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The protagonist of THE ANGEL'S GAME is a novelist named David Martin. Does David share anything in common with you as an author?
I suppose he does. He shares quite a few things with me. In many ways, all the characters you create have a little or a lot of you. They're your creatures and come from your mind, like it or not. That said, there are notable differences. I would say David is perhaps a distant and extreme version of my younger self, or somebody I could have become under other circumstances. I believe each one of us holds many different possible “versions” of ourselves and we end up being one or another by our choices and our circumstances. In general terms I think it is tempting to believe that when a novel is told in the first person by a character that character is in fact an alter ego for the author. That notion can be extremely deceiving. I think that what really reveals things about the author is not the obvious elements in the story, but the way it is told, how the language is articulated, how the images and emotions are shaped, how the structure and the style is designed. Reading a novel is like spending a vacation on the author’s mind. If you know what to look for, you can see a lot.
On a similar note, Great Expectations is David’s favorite novel growing up. Is that a personal favorite and/or has Dickens inspired your fiction in any way?
Dickens is a big personal favorite and he's certainly been a huge inspiration and remains one. One of the things I like to do in this series of novels set around the cemetery of forgotten books is to play around with literary references and of course Dickens provides plenty of great opportunities and expectations in that sense. Any writer, regardless of genre, taste or inclination has a lot to learn from Charles Dickens.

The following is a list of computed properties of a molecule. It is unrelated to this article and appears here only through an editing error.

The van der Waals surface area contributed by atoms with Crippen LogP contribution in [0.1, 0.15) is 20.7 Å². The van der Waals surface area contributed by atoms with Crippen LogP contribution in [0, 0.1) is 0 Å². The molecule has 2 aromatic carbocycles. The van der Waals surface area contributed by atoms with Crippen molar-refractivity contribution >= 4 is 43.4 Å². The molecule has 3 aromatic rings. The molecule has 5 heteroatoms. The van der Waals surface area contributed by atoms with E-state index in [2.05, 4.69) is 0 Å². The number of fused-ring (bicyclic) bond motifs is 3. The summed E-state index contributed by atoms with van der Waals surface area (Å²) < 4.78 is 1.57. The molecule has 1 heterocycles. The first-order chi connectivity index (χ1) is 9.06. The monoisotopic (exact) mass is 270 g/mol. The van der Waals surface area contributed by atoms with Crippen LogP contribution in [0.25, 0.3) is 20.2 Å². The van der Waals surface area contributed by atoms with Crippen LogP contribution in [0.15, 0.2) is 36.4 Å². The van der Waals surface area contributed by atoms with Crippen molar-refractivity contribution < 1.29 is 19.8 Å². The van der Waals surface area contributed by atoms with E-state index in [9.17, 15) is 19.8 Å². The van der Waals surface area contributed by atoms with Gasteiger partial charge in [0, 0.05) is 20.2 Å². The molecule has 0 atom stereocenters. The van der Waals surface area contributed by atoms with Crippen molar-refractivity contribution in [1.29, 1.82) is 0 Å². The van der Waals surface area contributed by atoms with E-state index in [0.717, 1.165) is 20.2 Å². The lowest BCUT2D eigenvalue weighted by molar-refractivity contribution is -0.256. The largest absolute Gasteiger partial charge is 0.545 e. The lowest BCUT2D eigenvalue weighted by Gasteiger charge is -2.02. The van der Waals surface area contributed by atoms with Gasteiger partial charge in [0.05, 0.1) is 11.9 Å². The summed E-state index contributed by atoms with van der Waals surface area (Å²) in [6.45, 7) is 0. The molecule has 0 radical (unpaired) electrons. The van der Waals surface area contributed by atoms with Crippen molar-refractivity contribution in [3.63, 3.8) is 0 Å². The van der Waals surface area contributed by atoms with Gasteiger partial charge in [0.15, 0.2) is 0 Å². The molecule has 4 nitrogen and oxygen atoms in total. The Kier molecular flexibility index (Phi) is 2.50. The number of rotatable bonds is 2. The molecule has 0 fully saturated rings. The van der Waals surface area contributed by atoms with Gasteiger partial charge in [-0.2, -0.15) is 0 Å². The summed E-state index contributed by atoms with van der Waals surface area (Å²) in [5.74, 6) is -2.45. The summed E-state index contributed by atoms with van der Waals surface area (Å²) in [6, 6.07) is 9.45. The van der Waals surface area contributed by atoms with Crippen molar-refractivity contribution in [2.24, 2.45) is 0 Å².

Your love of books and the bookselling world that fans will remember from THE SHADOW OF THE WIND resurfaces in THE ANGEL'S GAME. Readers will again visit the Cemetery of Forgotten Books and the wonderful Sempere & Sons bookstore. Was there a particular place or person in your life who first inspired your passion for reading and literature?
Wouldn't it be wonderful to say, yes? Unfortunately, that is not the case. Whatever passion I have for reading and literature developed on its own. Since I can remember I've been fascinated by books and storytelling. I started reading and writing as a very young child. I was always fascinated by the process of how stories where constructed and told. The notion that you could create world, characters, adventures, places with just ink and paper seemed like magic to me. I think it is something that came with my factory settings rather than something inspired by my early environment.
When David signs on to write for Andreas Corelli's publishing company, it is implied that he's making a deal with the devil. Were you trying to say something profound about art and commerce with this character or just having some fun at your publisher's expense?